Frequently asked questions.
What are the possible side effects from blood pressure medications?
Blood pressure medication may produce side effects such as headaches, nausea, weakness, insomnia, fatigue or sexual problems.
What should I do if experience side effects from my medicine?
Tell your doctor exactly what side effects you are having and ask your doctor about changing or modifying your prescription. To benefit from your medication, follow these guidelines:
- Take all your medication as prescribed. Be sure you know whether it should be taken with food or on an empty stomach.
- Take your pills at the same time each day. Consider putting a check mark on your calendar after you've taken them.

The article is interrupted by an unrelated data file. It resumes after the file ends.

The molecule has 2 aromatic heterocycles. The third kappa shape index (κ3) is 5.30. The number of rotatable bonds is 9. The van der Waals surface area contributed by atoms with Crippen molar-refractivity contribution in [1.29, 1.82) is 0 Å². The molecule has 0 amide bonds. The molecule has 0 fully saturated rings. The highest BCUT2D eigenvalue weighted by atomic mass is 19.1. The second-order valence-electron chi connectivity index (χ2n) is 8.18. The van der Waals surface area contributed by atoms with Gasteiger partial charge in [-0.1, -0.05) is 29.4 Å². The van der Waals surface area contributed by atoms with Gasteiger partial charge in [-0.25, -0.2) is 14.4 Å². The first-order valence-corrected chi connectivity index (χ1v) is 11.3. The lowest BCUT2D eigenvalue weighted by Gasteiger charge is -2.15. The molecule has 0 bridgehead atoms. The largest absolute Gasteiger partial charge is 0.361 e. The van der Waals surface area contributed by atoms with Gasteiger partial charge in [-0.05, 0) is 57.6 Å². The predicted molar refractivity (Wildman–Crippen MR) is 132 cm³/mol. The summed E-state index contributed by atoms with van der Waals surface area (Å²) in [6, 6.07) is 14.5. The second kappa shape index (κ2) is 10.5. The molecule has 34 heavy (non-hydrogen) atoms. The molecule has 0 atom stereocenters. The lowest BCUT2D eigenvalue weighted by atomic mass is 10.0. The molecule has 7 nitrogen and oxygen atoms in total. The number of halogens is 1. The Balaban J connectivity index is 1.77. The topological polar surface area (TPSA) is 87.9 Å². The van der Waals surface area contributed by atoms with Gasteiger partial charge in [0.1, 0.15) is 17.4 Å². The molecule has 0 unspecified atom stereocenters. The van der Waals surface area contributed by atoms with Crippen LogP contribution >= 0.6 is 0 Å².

- Consider using a weekly pill box organizer or pill organizer that has an alarm to remind you to take your medicine.
- Never skip a day or decide not to take your pills because you have side effects or don't feel your blood pressure is high. Remember: high blood pressure has no outward symptoms.
- Refill your prescription before it runs out.
- Take the proper amount of medication each day. Don't adjust your dosage without your doctor's approval.
- Don't stop taking your medication because your blood pressure tests normal. It's testing normal because you're taking the medication.
- Don't skip appointments to have your blood pressure checked.
Washington University cardiologists with the Heart & Vascular Center who diagnose and treats diseases of the heart and blood vessels including:
- Cardiac care
- Heart disease
- Congestive heart failure
- Heart rhythm problems (arrhythmia)
- Heart disease prevention
1020 North Mason Road, Suite 100
Medical Office Building 3
on the campus of Barnes-Jewish West County Hospital
Creve Coeur, Missouri 63141